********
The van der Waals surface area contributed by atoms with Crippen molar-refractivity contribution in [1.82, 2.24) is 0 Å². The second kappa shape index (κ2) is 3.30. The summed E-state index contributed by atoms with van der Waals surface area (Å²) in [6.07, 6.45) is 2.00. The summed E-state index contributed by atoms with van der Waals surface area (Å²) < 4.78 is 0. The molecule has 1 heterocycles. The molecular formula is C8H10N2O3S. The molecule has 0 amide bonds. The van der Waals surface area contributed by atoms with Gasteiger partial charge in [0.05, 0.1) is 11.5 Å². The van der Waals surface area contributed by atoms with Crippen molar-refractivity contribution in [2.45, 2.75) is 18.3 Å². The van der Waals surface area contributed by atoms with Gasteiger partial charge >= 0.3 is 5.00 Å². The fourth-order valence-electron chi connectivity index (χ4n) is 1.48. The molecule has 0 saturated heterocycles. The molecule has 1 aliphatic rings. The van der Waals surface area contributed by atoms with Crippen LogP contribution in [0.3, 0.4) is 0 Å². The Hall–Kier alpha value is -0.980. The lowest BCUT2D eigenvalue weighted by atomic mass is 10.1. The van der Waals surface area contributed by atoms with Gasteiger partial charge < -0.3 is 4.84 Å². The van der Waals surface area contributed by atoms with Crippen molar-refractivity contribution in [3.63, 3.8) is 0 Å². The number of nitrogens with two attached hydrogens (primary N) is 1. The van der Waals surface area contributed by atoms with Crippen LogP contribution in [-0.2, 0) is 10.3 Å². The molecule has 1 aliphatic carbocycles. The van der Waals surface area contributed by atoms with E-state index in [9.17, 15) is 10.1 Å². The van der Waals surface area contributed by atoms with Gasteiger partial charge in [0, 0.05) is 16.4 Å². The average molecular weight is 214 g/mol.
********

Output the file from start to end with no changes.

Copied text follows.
The van der Waals surface area contributed by atoms with Crippen molar-refractivity contribution in [1.82, 2.24) is 0 Å². The second kappa shape index (κ2) is 3.30. The summed E-state index contributed by atoms with van der Waals surface area (Å²) in [6.07, 6.45) is 2.00. The summed E-state index contributed by atoms with van der Waals surface area (Å²) < 4.78 is 0. The molecule has 1 heterocycles. The molecular formula is C8H10N2O3S. The molecule has 0 amide bonds. The van der Waals surface area contributed by atoms with Gasteiger partial charge in [0.05, 0.1) is 11.5 Å². The van der Waals surface area contributed by atoms with Crippen molar-refractivity contribution in [2.45, 2.75) is 18.3 Å². The van der Waals surface area contributed by atoms with Gasteiger partial charge >= 0.3 is 5.00 Å². The fourth-order valence-electron chi connectivity index (χ4n) is 1.48. The molecule has 0 saturated heterocycles. The molecule has 1 aliphatic rings. The van der Waals surface area contributed by atoms with Crippen LogP contribution in [0.3, 0.4) is 0 Å². The Hall–Kier alpha value is -0.980. The lowest BCUT2D eigenvalue weighted by atomic mass is 10.1. The van der Waals surface area contributed by atoms with Gasteiger partial charge < -0.3 is 4.84 Å². The van der Waals surface area contributed by atoms with Crippen molar-refractivity contribution in [3.63, 3.8) is 0 Å². The number of nitrogens with two attached hydrogens (primary N) is 1. The van der Waals surface area contributed by atoms with Crippen LogP contribution in [-0.2, 0) is 10.3 Å². The molecule has 1 aliphatic carbocycles. The van der Waals surface area contributed by atoms with E-state index in [9.17, 15) is 10.1 Å². The van der Waals surface area contributed by atoms with Gasteiger partial charge in [0, 0.05) is 16.4 Å². The average molecular weight is 214 g/mol.